Racism Never Left US Schools – Now It Takes Worrying New Forms – Al Jazeera English | Team Cansler

“As a district, we remain committed to teaching love, inclusivity, and compassion.” That’s how the Northwest Local School District administration ended its statement in response to a May racist incident at Colerain High School near Cincinnati, Ohio.

Some students had put up handwritten “Whites Only” and “Blacks Only” signs over two water fountains at the school, took photos of them, and then posted them on social media for public viewing. “NWLSD is fully committed to creating a culture of inclusivity, respect, kindness and compassion for all,” the administrators added.

Any of the more than 14,000 school districts in the United States could make your statement. Yet how true can it be in Ohio, where in less than two years Republican lawmakers introduced three bills attempting to ban critical race theory and discussion of “divisive concepts” like the existence of LGBTQIA+ people? How can that be true when Forest Hills (another Cincinnati-area school district) postponed its “Racial Diversity Awareness Day” and then canceled it because some parents complained that the event smacked of “critical racial theory” and was “natural.” from divisive” was?

How can this be true in a country where racist incidents occur almost every week after school? Just over the past two months, amid a legal battle over the practice, a lesson plan at a Los Angeles K-8 school that involved picking cotton to learn about slavery has come to light. Such was the case in a recent incident at a Massachusetts high school, where a white student posted a picture of himself holding a sign that read, “If I were black I would pick cotton.” But I’m white so I’ll take you for HoCo [Homecoming]“.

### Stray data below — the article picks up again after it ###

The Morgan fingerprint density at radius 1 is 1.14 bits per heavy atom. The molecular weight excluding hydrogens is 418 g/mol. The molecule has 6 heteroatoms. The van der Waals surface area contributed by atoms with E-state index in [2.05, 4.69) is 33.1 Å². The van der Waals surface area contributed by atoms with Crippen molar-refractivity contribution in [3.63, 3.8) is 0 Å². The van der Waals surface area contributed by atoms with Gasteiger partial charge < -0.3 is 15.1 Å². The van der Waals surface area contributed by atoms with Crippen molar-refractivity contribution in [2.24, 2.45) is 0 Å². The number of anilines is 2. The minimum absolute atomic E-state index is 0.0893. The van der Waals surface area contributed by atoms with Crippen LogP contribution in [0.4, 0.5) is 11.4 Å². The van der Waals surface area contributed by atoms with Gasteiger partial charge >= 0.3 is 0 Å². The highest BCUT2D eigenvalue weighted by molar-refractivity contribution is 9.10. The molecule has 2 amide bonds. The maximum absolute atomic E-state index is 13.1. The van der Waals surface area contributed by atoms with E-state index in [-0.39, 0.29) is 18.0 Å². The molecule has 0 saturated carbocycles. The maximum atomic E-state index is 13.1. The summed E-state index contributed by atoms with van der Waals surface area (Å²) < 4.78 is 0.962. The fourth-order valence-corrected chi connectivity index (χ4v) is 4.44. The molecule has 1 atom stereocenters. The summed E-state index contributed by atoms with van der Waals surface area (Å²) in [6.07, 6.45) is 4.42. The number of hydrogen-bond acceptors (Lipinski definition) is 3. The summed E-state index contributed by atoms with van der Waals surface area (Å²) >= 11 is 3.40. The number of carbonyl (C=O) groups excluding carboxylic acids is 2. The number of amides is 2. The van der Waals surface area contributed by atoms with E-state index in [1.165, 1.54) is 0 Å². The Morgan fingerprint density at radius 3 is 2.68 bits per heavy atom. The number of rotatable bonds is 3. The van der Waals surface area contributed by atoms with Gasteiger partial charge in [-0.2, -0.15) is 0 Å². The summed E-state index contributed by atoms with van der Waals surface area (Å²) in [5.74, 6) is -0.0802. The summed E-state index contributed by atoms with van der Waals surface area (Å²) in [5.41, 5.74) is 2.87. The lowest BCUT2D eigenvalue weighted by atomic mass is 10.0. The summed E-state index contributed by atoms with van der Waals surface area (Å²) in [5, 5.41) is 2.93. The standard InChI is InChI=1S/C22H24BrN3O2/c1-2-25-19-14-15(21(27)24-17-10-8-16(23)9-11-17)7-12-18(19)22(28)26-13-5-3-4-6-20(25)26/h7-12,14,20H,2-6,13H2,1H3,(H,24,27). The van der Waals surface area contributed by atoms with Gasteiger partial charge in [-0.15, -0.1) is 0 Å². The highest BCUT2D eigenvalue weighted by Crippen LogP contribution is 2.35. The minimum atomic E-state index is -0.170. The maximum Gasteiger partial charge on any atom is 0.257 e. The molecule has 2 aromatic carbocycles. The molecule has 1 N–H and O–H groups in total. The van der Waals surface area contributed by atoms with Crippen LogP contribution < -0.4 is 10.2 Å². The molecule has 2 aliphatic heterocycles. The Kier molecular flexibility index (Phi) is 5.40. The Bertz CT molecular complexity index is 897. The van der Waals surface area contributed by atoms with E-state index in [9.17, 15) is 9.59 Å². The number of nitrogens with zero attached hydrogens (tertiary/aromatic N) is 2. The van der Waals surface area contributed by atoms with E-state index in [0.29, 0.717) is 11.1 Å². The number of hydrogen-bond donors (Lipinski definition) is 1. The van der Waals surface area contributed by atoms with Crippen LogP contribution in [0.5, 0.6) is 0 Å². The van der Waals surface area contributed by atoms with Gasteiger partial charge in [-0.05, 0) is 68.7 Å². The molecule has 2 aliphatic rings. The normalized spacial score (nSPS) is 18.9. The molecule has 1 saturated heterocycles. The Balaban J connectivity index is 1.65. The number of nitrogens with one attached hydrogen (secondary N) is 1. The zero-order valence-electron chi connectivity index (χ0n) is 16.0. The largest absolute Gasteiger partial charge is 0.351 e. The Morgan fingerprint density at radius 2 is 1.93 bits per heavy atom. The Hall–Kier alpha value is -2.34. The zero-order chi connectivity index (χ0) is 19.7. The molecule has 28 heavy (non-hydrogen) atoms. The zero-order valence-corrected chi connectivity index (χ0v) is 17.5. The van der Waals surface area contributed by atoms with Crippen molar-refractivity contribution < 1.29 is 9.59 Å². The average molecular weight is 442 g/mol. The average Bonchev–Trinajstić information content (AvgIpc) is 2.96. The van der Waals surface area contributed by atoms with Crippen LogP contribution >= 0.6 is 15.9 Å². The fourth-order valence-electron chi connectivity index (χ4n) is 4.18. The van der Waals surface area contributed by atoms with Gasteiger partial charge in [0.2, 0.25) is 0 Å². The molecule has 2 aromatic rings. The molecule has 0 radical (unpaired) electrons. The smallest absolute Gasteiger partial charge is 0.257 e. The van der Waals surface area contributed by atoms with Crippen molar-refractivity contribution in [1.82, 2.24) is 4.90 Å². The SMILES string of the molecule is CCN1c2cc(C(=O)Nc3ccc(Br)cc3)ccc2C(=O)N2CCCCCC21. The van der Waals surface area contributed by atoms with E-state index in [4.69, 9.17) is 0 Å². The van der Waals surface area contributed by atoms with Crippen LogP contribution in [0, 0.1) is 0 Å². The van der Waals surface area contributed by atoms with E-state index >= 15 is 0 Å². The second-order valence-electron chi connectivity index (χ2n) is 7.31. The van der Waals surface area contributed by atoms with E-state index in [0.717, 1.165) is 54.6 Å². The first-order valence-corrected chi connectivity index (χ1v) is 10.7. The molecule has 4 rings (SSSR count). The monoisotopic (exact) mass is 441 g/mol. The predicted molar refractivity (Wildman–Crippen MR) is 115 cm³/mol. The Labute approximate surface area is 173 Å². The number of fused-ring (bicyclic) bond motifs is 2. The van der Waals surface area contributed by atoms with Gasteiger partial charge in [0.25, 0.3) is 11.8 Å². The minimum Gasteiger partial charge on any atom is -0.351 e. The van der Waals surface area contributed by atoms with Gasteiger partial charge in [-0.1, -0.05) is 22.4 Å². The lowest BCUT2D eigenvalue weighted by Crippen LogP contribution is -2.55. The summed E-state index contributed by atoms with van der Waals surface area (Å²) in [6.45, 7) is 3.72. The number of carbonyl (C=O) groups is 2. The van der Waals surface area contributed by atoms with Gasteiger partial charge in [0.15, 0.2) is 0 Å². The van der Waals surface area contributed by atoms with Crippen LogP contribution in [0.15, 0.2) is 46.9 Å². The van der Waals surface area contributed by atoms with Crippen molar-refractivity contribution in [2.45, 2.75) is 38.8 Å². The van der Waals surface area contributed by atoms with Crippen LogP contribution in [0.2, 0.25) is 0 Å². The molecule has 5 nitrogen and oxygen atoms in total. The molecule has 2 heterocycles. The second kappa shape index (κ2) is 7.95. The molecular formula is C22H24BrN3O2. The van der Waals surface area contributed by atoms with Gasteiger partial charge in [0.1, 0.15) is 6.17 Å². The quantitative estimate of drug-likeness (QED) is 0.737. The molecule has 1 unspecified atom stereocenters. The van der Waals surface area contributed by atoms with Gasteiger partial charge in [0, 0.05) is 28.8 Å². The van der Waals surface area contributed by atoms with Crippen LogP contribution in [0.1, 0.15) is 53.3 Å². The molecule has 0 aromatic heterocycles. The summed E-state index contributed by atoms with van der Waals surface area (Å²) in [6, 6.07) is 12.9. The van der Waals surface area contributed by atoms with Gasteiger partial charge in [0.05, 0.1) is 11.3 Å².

Indeed, the backlash against anti-racist books and efforts across the country, which includes The 1619 Project, has paved the way for the return of overtly racist, sexist, and queerphobic books to schools, filling the void left by so many bans on the “Critical.” Race Theory”.

The right-wing pushers for these bans are actually arguing against any schooling that involves reckoning with American racism and other evils. The argument: Learning inconvenient truths leads to psychological damage in white students.

Never mind that black, brown, indigenous and queer students – the majority of public school students – continue to face the annihilation and daily trauma of callous politicians and educators and the hypermasculine whiteness they practice and promote.

The result of such bans is also a further erosion of trust in public schools as a public good, while at the same time bolstering efforts towards privatization and school choice – pet priorities of the far right. Some black parents have already turned to homeschooling in response to the trauma and obliteration their children have faced in recent years.

The 2020 US Supreme Court decision Espinoza v. Montana only made things worse. School tax dollars in states can now fund religious (mostly Christian) private and charter schools and their inclinations toward patriotism, racism, and queer rights. Curricula designed for places like Hillsdale College and affiliated religious charter schools already claim that “America is an exceptionally good country” and that queerness is a phase young people are growing out of. A textbook used in these schools describes kidnapped Africans as “black immigrants,” as if people were willingly choosing intergenerational slavery for their future.

But the sad truth is that everyday racism in schools has never gone away. It’s like always.